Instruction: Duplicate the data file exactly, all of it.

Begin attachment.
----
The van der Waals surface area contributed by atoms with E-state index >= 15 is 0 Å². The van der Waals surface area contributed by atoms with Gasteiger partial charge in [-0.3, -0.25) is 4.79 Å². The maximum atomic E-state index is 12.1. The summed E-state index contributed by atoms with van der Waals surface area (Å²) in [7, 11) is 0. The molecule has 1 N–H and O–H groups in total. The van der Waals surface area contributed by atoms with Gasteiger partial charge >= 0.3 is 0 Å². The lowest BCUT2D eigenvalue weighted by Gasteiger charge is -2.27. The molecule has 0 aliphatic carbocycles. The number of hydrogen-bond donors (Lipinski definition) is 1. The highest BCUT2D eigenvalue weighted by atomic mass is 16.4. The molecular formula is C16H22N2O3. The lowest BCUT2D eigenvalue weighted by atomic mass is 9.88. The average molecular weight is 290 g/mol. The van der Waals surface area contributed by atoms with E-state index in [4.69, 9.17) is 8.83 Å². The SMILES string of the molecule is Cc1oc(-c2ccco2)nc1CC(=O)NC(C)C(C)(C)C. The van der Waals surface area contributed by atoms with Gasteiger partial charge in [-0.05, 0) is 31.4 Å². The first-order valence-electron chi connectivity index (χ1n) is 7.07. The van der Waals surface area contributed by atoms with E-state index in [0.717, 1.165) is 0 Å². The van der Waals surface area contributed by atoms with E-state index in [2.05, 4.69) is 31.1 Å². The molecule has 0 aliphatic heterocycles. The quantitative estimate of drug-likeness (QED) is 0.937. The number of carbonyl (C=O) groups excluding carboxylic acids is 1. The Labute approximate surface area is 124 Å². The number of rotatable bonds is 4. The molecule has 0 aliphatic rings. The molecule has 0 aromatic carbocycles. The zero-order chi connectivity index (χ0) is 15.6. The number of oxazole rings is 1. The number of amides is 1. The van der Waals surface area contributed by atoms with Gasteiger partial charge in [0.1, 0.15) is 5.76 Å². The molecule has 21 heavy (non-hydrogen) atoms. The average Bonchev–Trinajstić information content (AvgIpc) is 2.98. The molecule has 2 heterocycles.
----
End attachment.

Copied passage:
The van der Waals surface area contributed by atoms with E-state index >= 15 is 0 Å². The van der Waals surface area contributed by atoms with Gasteiger partial charge in [-0.3, -0.25) is 4.79 Å². The maximum atomic E-state index is 12.1. The summed E-state index contributed by atoms with van der Waals surface area (Å²) in [7, 11) is 0. The molecule has 1 N–H and O–H groups in total. The van der Waals surface area contributed by atoms with Gasteiger partial charge >= 0.3 is 0 Å². The lowest BCUT2D eigenvalue weighted by Gasteiger charge is -2.27. The molecule has 0 aliphatic carbocycles. The number of hydrogen-bond donors (Lipinski definition) is 1. The highest BCUT2D eigenvalue weighted by atomic mass is 16.4. The molecular formula is C16H22N2O3. The lowest BCUT2D eigenvalue weighted by atomic mass is 9.88. The average molecular weight is 290 g/mol. The van der Waals surface area contributed by atoms with E-state index in [4.69, 9.17) is 8.83 Å². The SMILES string of the molecule is Cc1oc(-c2ccco2)nc1CC(=O)NC(C)C(C)(C)C. The van der Waals surface area contributed by atoms with Gasteiger partial charge in [-0.05, 0) is 31.4 Å². The first-order valence-electron chi connectivity index (χ1n) is 7.07. The van der Waals surface area contributed by atoms with E-state index in [0.717, 1.165) is 0 Å². The van der Waals surface area contributed by atoms with E-state index in [2.05, 4.69) is 31.1 Å². The molecule has 0 aliphatic heterocycles. The quantitative estimate of drug-likeness (QED) is 0.937. The number of carbonyl (C=O) groups excluding carboxylic acids is 1. The Labute approximate surface area is 124 Å². The number of rotatable bonds is 4. The molecule has 0 aliphatic rings. The molecule has 0 aromatic carbocycles. The zero-order chi connectivity index (χ0) is 15.6. The number of oxazole rings is 1. The number of amides is 1. The van der Waals surface area contributed by atoms with Gasteiger partial charge in [0.1, 0.15) is 5.76 Å². The molecule has 21 heavy (non-hydrogen) atoms. The average Bonchev–Trinajstić information content (AvgIpc) is 2.98. The molecule has 2 heterocycles.